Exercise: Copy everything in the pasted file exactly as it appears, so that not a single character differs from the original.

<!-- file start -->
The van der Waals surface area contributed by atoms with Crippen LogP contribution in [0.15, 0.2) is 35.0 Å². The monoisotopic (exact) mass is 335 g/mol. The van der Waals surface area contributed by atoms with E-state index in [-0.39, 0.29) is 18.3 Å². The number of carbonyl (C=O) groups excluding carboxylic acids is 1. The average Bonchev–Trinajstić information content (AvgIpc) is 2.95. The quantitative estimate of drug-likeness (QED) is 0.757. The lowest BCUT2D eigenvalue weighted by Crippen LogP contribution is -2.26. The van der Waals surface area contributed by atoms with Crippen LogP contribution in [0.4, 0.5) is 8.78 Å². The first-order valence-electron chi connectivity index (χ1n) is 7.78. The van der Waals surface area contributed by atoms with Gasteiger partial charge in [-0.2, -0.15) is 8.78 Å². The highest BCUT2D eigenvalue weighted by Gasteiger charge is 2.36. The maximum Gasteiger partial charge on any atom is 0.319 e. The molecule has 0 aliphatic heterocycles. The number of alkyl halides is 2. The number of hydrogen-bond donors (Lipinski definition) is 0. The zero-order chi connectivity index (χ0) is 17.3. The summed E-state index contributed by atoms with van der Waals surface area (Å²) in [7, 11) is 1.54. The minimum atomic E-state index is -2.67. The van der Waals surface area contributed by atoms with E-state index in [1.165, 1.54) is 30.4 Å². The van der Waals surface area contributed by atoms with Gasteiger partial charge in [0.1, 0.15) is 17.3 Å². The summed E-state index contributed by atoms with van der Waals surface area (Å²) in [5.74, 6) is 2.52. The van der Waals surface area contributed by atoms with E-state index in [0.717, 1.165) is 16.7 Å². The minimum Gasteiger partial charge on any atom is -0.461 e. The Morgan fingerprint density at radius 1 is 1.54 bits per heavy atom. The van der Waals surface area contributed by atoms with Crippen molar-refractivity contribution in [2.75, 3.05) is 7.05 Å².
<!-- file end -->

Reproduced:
The van der Waals surface area contributed by atoms with Crippen LogP contribution in [0.15, 0.2) is 35.0 Å². The monoisotopic (exact) mass is 335 g/mol. The van der Waals surface area contributed by atoms with E-state index in [-0.39, 0.29) is 18.3 Å². The number of carbonyl (C=O) groups excluding carboxylic acids is 1. The average Bonchev–Trinajstić information content (AvgIpc) is 2.95. The quantitative estimate of drug-likeness (QED) is 0.757. The lowest BCUT2D eigenvalue weighted by Crippen LogP contribution is -2.26. The van der Waals surface area contributed by atoms with Crippen LogP contribution in [0.4, 0.5) is 8.78 Å². The first-order valence-electron chi connectivity index (χ1n) is 7.78. The van der Waals surface area contributed by atoms with Gasteiger partial charge in [-0.2, -0.15) is 8.78 Å². The highest BCUT2D eigenvalue weighted by Gasteiger charge is 2.36. The maximum Gasteiger partial charge on any atom is 0.319 e. The molecule has 0 aliphatic heterocycles. The number of alkyl halides is 2. The number of hydrogen-bond donors (Lipinski definition) is 0. The zero-order chi connectivity index (χ0) is 17.3. The summed E-state index contributed by atoms with van der Waals surface area (Å²) in [7, 11) is 1.54. The minimum atomic E-state index is -2.67. The van der Waals surface area contributed by atoms with E-state index in [1.165, 1.54) is 30.4 Å². The van der Waals surface area contributed by atoms with Gasteiger partial charge in [0.1, 0.15) is 17.3 Å². The summed E-state index contributed by atoms with van der Waals surface area (Å²) in [5.74, 6) is 2.52. The van der Waals surface area contributed by atoms with E-state index in [0.717, 1.165) is 16.7 Å². The minimum Gasteiger partial charge on any atom is -0.461 e. The Morgan fingerprint density at radius 1 is 1.54 bits per heavy atom. The van der Waals surface area contributed by atoms with Crippen molar-refractivity contribution in [2.75, 3.05) is 7.05 Å².